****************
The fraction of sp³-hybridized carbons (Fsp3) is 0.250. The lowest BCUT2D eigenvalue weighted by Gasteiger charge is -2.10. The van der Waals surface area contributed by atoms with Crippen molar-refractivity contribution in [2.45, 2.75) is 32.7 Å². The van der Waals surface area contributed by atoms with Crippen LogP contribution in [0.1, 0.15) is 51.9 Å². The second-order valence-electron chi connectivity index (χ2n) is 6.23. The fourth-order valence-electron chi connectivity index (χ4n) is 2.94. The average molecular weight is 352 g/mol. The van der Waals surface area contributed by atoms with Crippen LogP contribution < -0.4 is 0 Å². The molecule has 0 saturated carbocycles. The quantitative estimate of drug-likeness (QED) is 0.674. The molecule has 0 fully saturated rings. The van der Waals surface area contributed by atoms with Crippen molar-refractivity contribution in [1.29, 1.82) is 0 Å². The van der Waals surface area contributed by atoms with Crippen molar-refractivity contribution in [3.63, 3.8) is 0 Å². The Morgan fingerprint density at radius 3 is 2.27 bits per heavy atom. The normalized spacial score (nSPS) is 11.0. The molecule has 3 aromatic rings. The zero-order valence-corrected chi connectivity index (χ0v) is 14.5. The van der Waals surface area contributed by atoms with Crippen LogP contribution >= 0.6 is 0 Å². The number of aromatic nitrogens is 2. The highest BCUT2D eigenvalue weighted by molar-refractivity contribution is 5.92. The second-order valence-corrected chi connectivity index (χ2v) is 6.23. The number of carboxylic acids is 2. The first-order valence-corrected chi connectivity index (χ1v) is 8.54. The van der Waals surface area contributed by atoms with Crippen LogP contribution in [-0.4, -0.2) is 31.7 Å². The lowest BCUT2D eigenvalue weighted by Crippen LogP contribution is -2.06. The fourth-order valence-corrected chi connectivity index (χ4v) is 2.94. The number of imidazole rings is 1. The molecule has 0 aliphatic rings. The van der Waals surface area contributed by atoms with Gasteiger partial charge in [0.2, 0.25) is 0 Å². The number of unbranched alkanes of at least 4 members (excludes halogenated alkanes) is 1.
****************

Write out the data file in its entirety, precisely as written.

The fraction of sp³-hybridized carbons (Fsp3) is 0.250. The lowest BCUT2D eigenvalue weighted by Gasteiger charge is -2.10. The van der Waals surface area contributed by atoms with Crippen molar-refractivity contribution in [2.45, 2.75) is 32.7 Å². The van der Waals surface area contributed by atoms with Crippen LogP contribution in [0.1, 0.15) is 51.9 Å². The second-order valence-electron chi connectivity index (χ2n) is 6.23. The fourth-order valence-electron chi connectivity index (χ4n) is 2.94. The average molecular weight is 352 g/mol. The van der Waals surface area contributed by atoms with Crippen LogP contribution < -0.4 is 0 Å². The molecule has 0 saturated carbocycles. The quantitative estimate of drug-likeness (QED) is 0.674. The molecule has 0 fully saturated rings. The van der Waals surface area contributed by atoms with Crippen molar-refractivity contribution in [1.29, 1.82) is 0 Å². The van der Waals surface area contributed by atoms with Crippen molar-refractivity contribution in [3.63, 3.8) is 0 Å². The Morgan fingerprint density at radius 3 is 2.27 bits per heavy atom. The normalized spacial score (nSPS) is 11.0. The molecule has 3 aromatic rings. The zero-order valence-corrected chi connectivity index (χ0v) is 14.5. The van der Waals surface area contributed by atoms with Crippen LogP contribution >= 0.6 is 0 Å². The number of aromatic nitrogens is 2. The highest BCUT2D eigenvalue weighted by molar-refractivity contribution is 5.92. The second-order valence-corrected chi connectivity index (χ2v) is 6.23. The number of carboxylic acids is 2. The first-order valence-corrected chi connectivity index (χ1v) is 8.54. The van der Waals surface area contributed by atoms with Crippen LogP contribution in [-0.4, -0.2) is 31.7 Å². The lowest BCUT2D eigenvalue weighted by Crippen LogP contribution is -2.06. The fourth-order valence-corrected chi connectivity index (χ4v) is 2.94. The number of imidazole rings is 1. The molecule has 0 aliphatic rings. The van der Waals surface area contributed by atoms with Gasteiger partial charge in [0.2, 0.25) is 0 Å². The number of unbranched alkanes of at least 4 members (excludes halogenated alkanes) is 1.